Savin' the Desert, One Thorn at a Time
New legislation may help save the state's prickliest plants.
By Richard Whittaker,
1:30PM, Fri. Apr. 20, 2007
There are many bumps on the road to passing a bill, and puns may be the least of them, but Sen. Eliot Shapleigh, D-El Paso, had to endure a few of them yesterday when his cactus rustling bill passed through the Senate Natural Resources Committee (yes, the committee's chair, Sen. Kip Averitt, R-Waco, did refer to it as a sticky issue and said they should get to the point. D'oh.)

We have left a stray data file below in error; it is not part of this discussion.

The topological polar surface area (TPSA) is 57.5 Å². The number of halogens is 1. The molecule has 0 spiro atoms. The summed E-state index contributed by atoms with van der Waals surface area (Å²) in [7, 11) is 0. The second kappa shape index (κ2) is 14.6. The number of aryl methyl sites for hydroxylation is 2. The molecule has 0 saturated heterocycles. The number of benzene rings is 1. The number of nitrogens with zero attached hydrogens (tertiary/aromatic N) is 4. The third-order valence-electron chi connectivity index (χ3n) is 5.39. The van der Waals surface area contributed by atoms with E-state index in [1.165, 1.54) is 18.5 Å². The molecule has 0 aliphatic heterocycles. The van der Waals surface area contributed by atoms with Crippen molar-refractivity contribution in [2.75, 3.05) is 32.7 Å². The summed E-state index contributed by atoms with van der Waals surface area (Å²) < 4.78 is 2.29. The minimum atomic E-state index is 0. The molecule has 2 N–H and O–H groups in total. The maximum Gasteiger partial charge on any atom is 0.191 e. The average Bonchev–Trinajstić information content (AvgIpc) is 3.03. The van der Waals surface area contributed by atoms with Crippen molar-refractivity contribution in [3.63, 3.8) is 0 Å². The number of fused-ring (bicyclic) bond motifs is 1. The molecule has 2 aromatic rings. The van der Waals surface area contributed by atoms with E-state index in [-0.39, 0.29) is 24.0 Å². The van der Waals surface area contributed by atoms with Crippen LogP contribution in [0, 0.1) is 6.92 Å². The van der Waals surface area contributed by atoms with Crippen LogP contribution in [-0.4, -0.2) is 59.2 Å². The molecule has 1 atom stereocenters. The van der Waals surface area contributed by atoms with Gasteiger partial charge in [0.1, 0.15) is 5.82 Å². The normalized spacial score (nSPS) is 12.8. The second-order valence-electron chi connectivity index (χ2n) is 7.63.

Senate Bill 689 sounds like a spoof, but the move toward urban xeriscaping - using natural solutions to landscape in arid zones - has lead to a lucrative market in cacti. So lucrative, in fact, that thieves have been hauling entire truckloads of stolen cacti out of state and national parks. The World Wide Fund for Nature estimates that 200 species of cactus in the Southwest are in danger of extinction from this trade, which could destabilize the desert ecology. Shapleigh's bill says that cactus vendors and exporters must be able to prove where they came from and that all desert plants for sale must be marked with a Texas Department of Agriculture stamp.